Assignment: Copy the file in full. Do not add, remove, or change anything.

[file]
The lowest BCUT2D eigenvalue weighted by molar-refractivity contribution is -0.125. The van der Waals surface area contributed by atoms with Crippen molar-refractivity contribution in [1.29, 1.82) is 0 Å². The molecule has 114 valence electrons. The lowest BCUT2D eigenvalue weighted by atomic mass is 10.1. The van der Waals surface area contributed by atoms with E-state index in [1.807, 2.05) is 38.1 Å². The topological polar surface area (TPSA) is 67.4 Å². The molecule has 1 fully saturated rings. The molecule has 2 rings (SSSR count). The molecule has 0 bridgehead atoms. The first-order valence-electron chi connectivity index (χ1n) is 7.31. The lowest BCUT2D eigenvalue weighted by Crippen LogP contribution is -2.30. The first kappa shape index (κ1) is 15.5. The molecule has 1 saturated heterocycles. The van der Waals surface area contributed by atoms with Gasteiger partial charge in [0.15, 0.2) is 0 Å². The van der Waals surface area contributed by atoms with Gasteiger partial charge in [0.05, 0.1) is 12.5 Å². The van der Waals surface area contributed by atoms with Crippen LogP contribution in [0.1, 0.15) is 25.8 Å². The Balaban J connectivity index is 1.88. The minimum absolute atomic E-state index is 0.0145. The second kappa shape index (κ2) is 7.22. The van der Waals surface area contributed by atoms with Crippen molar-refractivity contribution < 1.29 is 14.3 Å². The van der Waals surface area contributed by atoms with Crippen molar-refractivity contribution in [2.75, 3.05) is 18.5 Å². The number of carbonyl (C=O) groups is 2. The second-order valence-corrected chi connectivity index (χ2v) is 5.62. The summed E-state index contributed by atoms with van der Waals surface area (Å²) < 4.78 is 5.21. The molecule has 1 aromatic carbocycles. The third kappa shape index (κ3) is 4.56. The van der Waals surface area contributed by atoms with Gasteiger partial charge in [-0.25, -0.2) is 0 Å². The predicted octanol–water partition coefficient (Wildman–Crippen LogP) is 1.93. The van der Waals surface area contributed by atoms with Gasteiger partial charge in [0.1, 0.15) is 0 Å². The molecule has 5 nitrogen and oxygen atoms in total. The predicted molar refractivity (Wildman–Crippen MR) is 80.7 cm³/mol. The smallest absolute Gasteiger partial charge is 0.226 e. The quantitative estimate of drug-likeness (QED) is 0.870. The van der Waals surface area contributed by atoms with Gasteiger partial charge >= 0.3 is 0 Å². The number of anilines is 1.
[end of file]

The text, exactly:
The lowest BCUT2D eigenvalue weighted by molar-refractivity contribution is -0.125. The van der Waals surface area contributed by atoms with Crippen molar-refractivity contribution in [1.29, 1.82) is 0 Å². The molecule has 114 valence electrons. The lowest BCUT2D eigenvalue weighted by atomic mass is 10.1. The van der Waals surface area contributed by atoms with E-state index in [1.807, 2.05) is 38.1 Å². The topological polar surface area (TPSA) is 67.4 Å². The molecule has 1 fully saturated rings. The molecule has 2 rings (SSSR count). The molecule has 0 bridgehead atoms. The first-order valence-electron chi connectivity index (χ1n) is 7.31. The lowest BCUT2D eigenvalue weighted by Crippen LogP contribution is -2.30. The first kappa shape index (κ1) is 15.5. The molecule has 1 saturated heterocycles. The van der Waals surface area contributed by atoms with Gasteiger partial charge in [0.15, 0.2) is 0 Å². The van der Waals surface area contributed by atoms with Gasteiger partial charge in [0.05, 0.1) is 12.5 Å². The van der Waals surface area contributed by atoms with Crippen LogP contribution in [0.1, 0.15) is 25.8 Å². The Balaban J connectivity index is 1.88. The minimum absolute atomic E-state index is 0.0145. The second kappa shape index (κ2) is 7.22. The van der Waals surface area contributed by atoms with Crippen molar-refractivity contribution < 1.29 is 14.3 Å². The van der Waals surface area contributed by atoms with Crippen molar-refractivity contribution in [2.75, 3.05) is 18.5 Å². The number of carbonyl (C=O) groups is 2. The second-order valence-corrected chi connectivity index (χ2v) is 5.62. The summed E-state index contributed by atoms with van der Waals surface area (Å²) < 4.78 is 5.21. The molecule has 1 aromatic carbocycles. The third kappa shape index (κ3) is 4.56. The van der Waals surface area contributed by atoms with Gasteiger partial charge in [-0.25, -0.2) is 0 Å². The predicted octanol–water partition coefficient (Wildman–Crippen LogP) is 1.93. The van der Waals surface area contributed by atoms with Gasteiger partial charge in [0.1, 0.15) is 0 Å². The molecule has 5 nitrogen and oxygen atoms in total. The predicted molar refractivity (Wildman–Crippen MR) is 80.7 cm³/mol. The smallest absolute Gasteiger partial charge is 0.226 e. The quantitative estimate of drug-likeness (QED) is 0.870. The van der Waals surface area contributed by atoms with Gasteiger partial charge >= 0.3 is 0 Å². The number of anilines is 1.